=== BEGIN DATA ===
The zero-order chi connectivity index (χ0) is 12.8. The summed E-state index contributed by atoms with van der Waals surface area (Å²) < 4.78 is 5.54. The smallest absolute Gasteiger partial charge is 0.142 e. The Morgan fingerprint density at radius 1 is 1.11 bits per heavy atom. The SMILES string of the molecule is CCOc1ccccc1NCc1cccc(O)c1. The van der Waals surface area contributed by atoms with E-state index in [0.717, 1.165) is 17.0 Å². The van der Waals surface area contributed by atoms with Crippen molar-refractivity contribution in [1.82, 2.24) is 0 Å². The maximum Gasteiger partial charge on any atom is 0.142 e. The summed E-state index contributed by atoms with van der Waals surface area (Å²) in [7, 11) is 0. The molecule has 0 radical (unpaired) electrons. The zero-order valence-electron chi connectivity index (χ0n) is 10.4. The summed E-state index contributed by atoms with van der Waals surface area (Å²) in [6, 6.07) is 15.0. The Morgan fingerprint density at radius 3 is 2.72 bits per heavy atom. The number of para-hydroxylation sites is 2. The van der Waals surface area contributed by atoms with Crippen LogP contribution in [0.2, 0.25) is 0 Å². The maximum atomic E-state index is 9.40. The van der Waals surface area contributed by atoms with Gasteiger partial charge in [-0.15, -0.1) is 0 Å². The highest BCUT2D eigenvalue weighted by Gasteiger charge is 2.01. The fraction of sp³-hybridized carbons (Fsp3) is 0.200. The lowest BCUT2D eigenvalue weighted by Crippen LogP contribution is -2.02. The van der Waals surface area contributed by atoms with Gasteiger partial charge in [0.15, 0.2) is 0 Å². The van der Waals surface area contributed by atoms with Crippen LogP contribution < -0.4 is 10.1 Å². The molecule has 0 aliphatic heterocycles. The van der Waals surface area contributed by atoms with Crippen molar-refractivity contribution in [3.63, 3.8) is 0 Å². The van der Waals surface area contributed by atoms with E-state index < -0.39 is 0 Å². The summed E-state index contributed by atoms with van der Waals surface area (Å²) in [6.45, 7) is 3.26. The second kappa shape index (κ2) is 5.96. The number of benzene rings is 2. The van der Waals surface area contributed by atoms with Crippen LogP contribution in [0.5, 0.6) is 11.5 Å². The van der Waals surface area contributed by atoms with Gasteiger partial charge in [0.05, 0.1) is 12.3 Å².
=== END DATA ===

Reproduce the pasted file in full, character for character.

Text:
The zero-order chi connectivity index (χ0) is 12.8. The summed E-state index contributed by atoms with van der Waals surface area (Å²) < 4.78 is 5.54. The smallest absolute Gasteiger partial charge is 0.142 e. The Morgan fingerprint density at radius 1 is 1.11 bits per heavy atom. The SMILES string of the molecule is CCOc1ccccc1NCc1cccc(O)c1. The van der Waals surface area contributed by atoms with E-state index in [0.717, 1.165) is 17.0 Å². The van der Waals surface area contributed by atoms with Crippen molar-refractivity contribution in [1.82, 2.24) is 0 Å². The maximum Gasteiger partial charge on any atom is 0.142 e. The summed E-state index contributed by atoms with van der Waals surface area (Å²) in [7, 11) is 0. The molecule has 0 radical (unpaired) electrons. The zero-order valence-electron chi connectivity index (χ0n) is 10.4. The summed E-state index contributed by atoms with van der Waals surface area (Å²) in [6, 6.07) is 15.0. The Morgan fingerprint density at radius 3 is 2.72 bits per heavy atom. The number of para-hydroxylation sites is 2. The van der Waals surface area contributed by atoms with Crippen LogP contribution in [0.2, 0.25) is 0 Å². The maximum atomic E-state index is 9.40. The van der Waals surface area contributed by atoms with Gasteiger partial charge in [-0.15, -0.1) is 0 Å². The highest BCUT2D eigenvalue weighted by Gasteiger charge is 2.01. The fraction of sp³-hybridized carbons (Fsp3) is 0.200. The lowest BCUT2D eigenvalue weighted by Crippen LogP contribution is -2.02. The van der Waals surface area contributed by atoms with Gasteiger partial charge in [0.15, 0.2) is 0 Å². The van der Waals surface area contributed by atoms with Crippen LogP contribution < -0.4 is 10.1 Å². The molecule has 0 aliphatic heterocycles. The van der Waals surface area contributed by atoms with Crippen molar-refractivity contribution in [3.63, 3.8) is 0 Å². The van der Waals surface area contributed by atoms with E-state index < -0.39 is 0 Å². The summed E-state index contributed by atoms with van der Waals surface area (Å²) in [6.45, 7) is 3.26. The second kappa shape index (κ2) is 5.96. The number of benzene rings is 2. The van der Waals surface area contributed by atoms with Crippen LogP contribution in [0.5, 0.6) is 11.5 Å². The van der Waals surface area contributed by atoms with Gasteiger partial charge in [0.05, 0.1) is 12.3 Å².